Our identity emerges from our habits. Our actions are not a product of our character. Instead, our character is a manifestation of our habits, or as Aristotle more eloquently stated, “We do not act rightly because we have virtue or excellence, but we rather have those because we have acted rightly.” Repeated actions create our identity the same way a bricklayer builds a structure, one brick at a time, stacked one upon another. Each action by itself is inconsequential, but together, they make us who we are. Continue reading IDENTITY EMERGES FROM OUR HABITS – BECOME A MODERN-DAY SPARTAN
Behaviors that are incongruent with our identity don’t last. I would argue that if they persist, they will change our identity. At that point, the two will realign themselves. A simple litmus test for determining if a habit is good or bad is the resulting identity it produces. If the habit is a vote for the type of person you want to become, it is a good habit. If it doesn’t, it isn’t.
Identity and habits work in a push-pull manner. We can harness the power of identity to adopt a more disciplined lifestyle. Continue reading The Relationship between Habits & Identity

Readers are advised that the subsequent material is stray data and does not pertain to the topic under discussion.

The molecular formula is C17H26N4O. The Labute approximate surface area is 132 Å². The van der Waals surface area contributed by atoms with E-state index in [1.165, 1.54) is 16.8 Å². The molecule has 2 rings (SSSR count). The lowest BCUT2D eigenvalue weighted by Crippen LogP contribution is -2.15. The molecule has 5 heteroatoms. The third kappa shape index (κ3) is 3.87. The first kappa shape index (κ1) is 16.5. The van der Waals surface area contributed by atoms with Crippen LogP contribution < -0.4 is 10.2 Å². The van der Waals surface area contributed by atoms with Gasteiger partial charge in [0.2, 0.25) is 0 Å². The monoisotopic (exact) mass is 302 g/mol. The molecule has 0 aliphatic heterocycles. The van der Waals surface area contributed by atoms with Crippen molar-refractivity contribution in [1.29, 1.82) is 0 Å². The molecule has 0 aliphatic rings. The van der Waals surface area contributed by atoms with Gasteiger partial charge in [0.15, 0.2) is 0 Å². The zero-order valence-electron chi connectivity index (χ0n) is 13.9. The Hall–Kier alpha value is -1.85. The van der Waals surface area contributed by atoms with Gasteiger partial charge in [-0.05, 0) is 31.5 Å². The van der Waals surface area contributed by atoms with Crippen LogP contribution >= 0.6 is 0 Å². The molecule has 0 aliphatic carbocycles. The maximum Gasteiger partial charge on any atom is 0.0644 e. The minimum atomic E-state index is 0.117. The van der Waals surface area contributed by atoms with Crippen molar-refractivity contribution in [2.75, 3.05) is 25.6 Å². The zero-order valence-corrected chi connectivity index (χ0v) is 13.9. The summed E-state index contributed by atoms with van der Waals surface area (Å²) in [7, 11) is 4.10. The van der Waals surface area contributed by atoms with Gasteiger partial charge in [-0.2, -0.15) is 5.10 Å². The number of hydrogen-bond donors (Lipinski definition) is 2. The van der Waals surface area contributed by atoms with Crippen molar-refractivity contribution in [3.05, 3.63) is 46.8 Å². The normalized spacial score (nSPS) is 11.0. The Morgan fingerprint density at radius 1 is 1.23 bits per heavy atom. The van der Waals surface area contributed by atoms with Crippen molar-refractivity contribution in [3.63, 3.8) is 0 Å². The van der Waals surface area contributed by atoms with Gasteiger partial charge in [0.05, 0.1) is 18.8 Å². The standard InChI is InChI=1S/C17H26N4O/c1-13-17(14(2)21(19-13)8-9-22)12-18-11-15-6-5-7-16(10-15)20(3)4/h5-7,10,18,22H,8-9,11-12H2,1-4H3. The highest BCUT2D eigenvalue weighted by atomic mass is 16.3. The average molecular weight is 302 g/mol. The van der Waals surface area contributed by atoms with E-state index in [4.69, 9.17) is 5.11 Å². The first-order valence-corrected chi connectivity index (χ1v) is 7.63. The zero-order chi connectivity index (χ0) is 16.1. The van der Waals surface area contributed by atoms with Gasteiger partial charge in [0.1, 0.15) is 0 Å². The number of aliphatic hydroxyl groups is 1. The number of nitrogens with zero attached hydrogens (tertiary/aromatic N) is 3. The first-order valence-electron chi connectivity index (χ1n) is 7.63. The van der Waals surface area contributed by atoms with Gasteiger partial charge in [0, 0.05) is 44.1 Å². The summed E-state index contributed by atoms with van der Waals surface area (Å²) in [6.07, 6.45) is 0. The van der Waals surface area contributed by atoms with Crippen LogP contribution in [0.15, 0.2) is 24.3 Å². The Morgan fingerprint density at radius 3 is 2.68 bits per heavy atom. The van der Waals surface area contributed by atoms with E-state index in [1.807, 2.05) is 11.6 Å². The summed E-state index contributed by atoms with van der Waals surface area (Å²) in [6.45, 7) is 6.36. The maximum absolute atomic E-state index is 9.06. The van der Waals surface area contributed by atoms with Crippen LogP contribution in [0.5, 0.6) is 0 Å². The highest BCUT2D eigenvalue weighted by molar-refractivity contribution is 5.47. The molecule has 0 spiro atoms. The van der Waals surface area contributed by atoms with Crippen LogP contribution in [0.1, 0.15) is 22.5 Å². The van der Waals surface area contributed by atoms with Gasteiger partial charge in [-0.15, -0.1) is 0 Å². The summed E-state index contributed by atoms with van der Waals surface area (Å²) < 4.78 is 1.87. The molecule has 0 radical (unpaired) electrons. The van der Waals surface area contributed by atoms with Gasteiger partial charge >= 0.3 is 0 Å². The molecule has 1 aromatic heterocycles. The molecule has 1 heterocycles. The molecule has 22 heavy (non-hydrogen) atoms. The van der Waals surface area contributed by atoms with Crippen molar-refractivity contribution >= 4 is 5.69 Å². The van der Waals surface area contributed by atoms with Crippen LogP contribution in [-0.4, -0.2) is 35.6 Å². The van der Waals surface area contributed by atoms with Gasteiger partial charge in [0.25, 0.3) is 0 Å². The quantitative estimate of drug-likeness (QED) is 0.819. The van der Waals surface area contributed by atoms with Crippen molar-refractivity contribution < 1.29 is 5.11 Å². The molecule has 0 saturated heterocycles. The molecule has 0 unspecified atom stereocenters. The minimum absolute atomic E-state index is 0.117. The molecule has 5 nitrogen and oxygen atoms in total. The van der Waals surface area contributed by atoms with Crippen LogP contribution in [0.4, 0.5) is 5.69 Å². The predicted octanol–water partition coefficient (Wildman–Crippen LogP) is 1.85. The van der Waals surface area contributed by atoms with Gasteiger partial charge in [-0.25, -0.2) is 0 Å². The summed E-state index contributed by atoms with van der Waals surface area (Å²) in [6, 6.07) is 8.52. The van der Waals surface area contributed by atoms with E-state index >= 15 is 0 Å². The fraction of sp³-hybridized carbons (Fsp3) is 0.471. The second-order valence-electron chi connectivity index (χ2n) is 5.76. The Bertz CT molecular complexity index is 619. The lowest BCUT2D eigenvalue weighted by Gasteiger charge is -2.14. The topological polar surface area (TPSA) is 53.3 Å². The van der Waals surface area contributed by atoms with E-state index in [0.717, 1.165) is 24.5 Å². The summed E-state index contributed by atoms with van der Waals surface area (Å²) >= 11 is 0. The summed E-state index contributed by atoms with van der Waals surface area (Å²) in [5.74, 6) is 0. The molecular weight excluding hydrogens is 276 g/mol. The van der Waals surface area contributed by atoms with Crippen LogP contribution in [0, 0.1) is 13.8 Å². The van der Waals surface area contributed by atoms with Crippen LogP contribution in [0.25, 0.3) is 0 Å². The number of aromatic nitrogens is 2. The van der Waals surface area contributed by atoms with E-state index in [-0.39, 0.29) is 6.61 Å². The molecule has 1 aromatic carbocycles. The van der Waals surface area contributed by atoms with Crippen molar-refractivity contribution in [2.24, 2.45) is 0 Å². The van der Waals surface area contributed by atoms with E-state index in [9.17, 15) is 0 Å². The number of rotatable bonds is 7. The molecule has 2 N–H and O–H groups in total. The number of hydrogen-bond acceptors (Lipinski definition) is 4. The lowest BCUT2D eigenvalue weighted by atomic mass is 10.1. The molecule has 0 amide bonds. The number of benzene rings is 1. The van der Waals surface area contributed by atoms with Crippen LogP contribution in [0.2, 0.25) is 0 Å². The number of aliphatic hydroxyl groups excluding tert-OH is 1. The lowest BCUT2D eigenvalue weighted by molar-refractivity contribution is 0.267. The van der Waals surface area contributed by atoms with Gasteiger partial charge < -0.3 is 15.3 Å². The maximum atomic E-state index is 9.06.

Our identity is born of habit. Our beliefs about ourselves emerge from our routines. The behaviors we exhibit repeatedly define our character. The definition and etymology of the words habit and identity provide insights into the relationship between the two. Webster’s definition of a habit is a behavior pattern acquired by frequent repetition. The word habit is derived from the Latin habitus meaning condition. A habit is, therefore, a conditioned pattern acquired through repetition. The definition of identity is the sameness of character in different instances. Identity derives from the Latin identidem meaning repeatedly, again and again. Later it was abbreviated to idem, meaning sameness. Our identity is our sameness of character in a variety of circumstances. Continue reading IDENTITY EMERGES FROM OUR HABITS